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Wordle is the coolest thing ever. Or, well, it ranks right up there, anyway.

I was messing around with this yesterday courtesy of my wonderful Purgatory friends over at AW, where we were talking about the different things we do to get unstuck. I had a boring list: 1) give up caffeine (which is actually not at all boring if you do it); 2) meditate (yes, quite boring, particularly for anyone in the room with you), and 3) paste the WIP over into a new doc, in a new font, and start reading at page 1. Not very exciting stuff. Someone mentioned Wordle, and then we were all off playing with it. As messing-with-the-WIP passtimes go, it’s more constructive, if less hilarious, than MS Word’s AutoSummarize feature, and makes for a nice distraction.

You paste in text and get  a word cloud, which basically means Wordle scans the text and picks out the words you use most often –removing the most commonly used ones, I presume, since THE doesn’t end up in the middle of every result in 88 point font.

For example, here’s HAMLET:

Hamletwordle

Interesting. Not exactly surprising, particularly the names, since this is a play and every line of dialogue or stage direction includes a name. Now look at what I got when I did SWORD.

SWORDwordle

A fairly similar prominence of names, which I guess is to be expected for a third person, 100K manuscript: I may not use play format, but while I’m permitted a thicket of personal pronouns, I still have to make sure you know who’s talking, running, stabbing, crying, kissing, what-have-you.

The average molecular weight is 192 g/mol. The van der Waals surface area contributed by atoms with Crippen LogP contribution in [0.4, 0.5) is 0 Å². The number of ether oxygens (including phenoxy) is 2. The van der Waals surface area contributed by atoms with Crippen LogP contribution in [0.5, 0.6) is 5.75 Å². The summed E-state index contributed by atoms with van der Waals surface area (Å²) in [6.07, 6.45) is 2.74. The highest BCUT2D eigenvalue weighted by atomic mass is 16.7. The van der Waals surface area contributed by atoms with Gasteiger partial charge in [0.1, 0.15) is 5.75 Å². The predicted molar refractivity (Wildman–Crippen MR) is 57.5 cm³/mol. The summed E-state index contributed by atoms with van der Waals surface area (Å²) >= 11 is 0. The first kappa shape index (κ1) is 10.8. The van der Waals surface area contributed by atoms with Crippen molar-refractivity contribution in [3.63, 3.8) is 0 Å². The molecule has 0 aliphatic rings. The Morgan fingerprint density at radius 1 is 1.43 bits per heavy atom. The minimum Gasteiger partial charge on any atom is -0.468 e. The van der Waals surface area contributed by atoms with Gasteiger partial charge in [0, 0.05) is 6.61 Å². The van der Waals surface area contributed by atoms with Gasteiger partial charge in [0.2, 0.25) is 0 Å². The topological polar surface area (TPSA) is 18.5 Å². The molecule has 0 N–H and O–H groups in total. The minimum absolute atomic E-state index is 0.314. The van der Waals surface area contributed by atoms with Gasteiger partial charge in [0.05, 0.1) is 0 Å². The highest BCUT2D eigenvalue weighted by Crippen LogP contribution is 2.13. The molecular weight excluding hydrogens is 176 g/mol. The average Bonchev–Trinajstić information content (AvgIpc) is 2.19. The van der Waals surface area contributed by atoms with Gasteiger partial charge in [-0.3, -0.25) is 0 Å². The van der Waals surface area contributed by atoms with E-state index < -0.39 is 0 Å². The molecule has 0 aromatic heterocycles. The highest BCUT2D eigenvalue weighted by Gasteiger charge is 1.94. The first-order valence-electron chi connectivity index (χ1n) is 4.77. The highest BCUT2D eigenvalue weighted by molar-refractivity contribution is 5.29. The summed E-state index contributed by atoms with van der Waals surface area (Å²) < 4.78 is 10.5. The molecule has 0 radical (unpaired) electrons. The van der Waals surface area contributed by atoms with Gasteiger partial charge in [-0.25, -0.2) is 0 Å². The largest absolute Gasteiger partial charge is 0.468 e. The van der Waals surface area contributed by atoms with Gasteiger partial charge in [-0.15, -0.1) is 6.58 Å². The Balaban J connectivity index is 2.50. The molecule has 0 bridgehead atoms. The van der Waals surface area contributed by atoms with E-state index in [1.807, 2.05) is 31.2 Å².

My most common non-name words are a hell of a lot less interesting, or maybe that’s just because I so rarely see tis these days.  But the distribution of nouns and verbs is pretty close, and I expected it not to be, I don’t know why. I thought there’d be more nouns in HAMLET, more verbs in SWORD, but I don’t think I took into account that the command form is used pretty damn often in Shakespearean plays, far more so than in my little novel. Or something like that.

I know it’s not accurate –all the really important stuff in a novel is (usually) not repeated more than a rare few times at most, so this fun little program can’t pick up on any of it — but I  like this. It’s like a snapshot of all the filler in between the stuff that happens; like I get to look at the connective tissue of my novel.

Yes, I’m thinking too much about this. Yes, I’m procrastinating.

And yes, I admit it: I have one of these thingys for every MS I’ve got going, finished or not.

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